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Campaigns from the Philippines That Tell the Tale of the Country's Pandemic Experience


BBDO Guerrero’s ECD tells LBB’s Natasha Patel about shifting from ads to acts and creating campaigns for the greater good

Campaigns from the Philippines That Tell the Tale of the Country's Pandemic Experience
BBDO Guerrero’s ECD Federico Fanti looks at the advertising scene of the Philippines as two halves of a whole: pandemic and post-pandemic. Having seen consumers shift their interests away from OOH advertising to more digital, Federico's intent to add and integrate a more interactive approach to the classic media was given a chance now.

“The silver lining of the new normal in the Philippines is that the pandemic pushed the clients and agency to speed up a little bit on digital transformation. Digital platforms now can be finally used as a proper interaction with audiences.

“The other upside of the new normal is that the pandemic pushed clients and the agency to acknowledge that the role of advertising has a greater responsibility with our society nowadays. So this is why we need to shift the beat of our mindset from creating ads to creating acts.”

And while much to do with creativity and advertising was up in the air, Federico and his team flexed their creative muscles to work on a series of campaigns during the period of uncertainty that would benefit others.

The first such campaign was the GIF Learning Library that the team at Guerrero created with Facebook, The Child Rights Network and Stairway Foundation. The GIF-animated stories were created for lockdown, under lockdown with the aim of re-imagining stories through GIFs that encourage children to stay safe at home and online.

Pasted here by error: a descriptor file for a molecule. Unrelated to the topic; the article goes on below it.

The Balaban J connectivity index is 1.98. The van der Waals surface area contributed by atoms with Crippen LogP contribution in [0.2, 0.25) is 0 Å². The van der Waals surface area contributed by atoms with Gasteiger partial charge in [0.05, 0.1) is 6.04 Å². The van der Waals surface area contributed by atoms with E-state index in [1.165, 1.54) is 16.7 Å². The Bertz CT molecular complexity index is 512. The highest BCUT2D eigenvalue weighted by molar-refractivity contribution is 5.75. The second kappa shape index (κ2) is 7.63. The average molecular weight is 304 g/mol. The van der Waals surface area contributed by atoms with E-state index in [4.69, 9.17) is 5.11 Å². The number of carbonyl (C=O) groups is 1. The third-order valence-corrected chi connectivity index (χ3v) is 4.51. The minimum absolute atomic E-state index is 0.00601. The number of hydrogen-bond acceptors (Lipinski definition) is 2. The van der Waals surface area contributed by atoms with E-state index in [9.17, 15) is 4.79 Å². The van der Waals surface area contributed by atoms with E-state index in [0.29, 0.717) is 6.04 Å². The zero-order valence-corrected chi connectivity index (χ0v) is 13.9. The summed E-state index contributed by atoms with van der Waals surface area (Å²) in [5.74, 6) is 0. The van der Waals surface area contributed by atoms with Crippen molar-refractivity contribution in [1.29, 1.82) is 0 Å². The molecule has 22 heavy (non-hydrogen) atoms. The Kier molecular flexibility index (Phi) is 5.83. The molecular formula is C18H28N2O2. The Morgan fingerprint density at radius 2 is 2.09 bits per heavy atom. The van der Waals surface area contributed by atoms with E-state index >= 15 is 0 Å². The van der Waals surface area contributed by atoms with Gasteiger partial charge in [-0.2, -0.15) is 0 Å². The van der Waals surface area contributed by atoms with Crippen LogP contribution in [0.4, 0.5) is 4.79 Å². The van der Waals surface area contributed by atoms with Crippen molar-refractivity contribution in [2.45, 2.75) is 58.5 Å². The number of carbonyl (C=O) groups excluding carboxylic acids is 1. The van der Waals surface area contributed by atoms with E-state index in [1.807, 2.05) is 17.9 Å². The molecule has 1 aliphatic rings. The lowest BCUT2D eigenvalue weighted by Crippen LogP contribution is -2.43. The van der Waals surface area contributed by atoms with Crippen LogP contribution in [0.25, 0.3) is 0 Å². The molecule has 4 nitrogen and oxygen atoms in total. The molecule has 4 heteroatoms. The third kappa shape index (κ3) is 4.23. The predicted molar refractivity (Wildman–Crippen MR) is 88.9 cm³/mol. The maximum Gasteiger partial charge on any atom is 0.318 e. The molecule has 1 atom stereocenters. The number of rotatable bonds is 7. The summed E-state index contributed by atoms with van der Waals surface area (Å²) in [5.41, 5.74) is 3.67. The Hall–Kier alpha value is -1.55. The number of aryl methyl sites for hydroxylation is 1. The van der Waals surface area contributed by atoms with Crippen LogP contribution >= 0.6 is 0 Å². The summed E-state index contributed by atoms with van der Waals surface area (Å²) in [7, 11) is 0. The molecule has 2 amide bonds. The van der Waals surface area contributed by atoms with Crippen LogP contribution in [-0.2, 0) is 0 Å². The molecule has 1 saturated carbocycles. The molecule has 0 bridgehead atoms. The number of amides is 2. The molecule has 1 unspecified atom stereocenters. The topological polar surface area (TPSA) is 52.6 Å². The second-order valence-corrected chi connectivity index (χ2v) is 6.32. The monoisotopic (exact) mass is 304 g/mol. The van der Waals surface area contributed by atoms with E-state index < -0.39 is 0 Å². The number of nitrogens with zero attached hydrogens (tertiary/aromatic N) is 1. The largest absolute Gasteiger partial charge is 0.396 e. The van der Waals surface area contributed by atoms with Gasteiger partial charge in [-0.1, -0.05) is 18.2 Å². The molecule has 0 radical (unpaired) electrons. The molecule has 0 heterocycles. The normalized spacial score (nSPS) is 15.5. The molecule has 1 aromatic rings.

Federico explains where the idea first came from: “When the pandemic hit the Philippines, the lockdown happened very quickly without time to fully absorb the situation. Implementation was so strict we could not even go for a walk outdoors. If all these limitations were already difficult for grown-ups/adults, imagine how emotionally hard it is for children to cope without outdoor activities, going to school and playing with their friends etc.”

The team decided to use their powers to help grown-ups explain the situation to children and eventually branched out into creating an online safety series. “This was an overlooked literary necessity as a direct consequence of having to stay home has drastically increased Internet usage. We felt this urgently required parents and teachers to educate children on its safe use.” Federico explains that his team used “gentle animation designed for young children” to animate well-known children’s books.

While the idea was bold, the production process required a lot of nifty techniques. Federico explains: “We crafted each page by tediously layering sticker upon sticker to create a scene for every page. This meant a lot of pre-planning had to go into the creation of the book. We could not afford sudden changes because each page had to be manually made and uploaded, in sequence on the day of the launch.”

The end result has been a “fulfilling” project for all involved at BBDO Guerrero with much praise reviewed from parents and teachers around the world and now there are plans to expand the project to creating more storybooks, quizzes and flashcards. 

Re-imaging stories in GIF format isn’t where BBDO Guerrero stopped and in another project titled Font Books they worked with The Reading Association of the Philippines to add custom fonts to novels.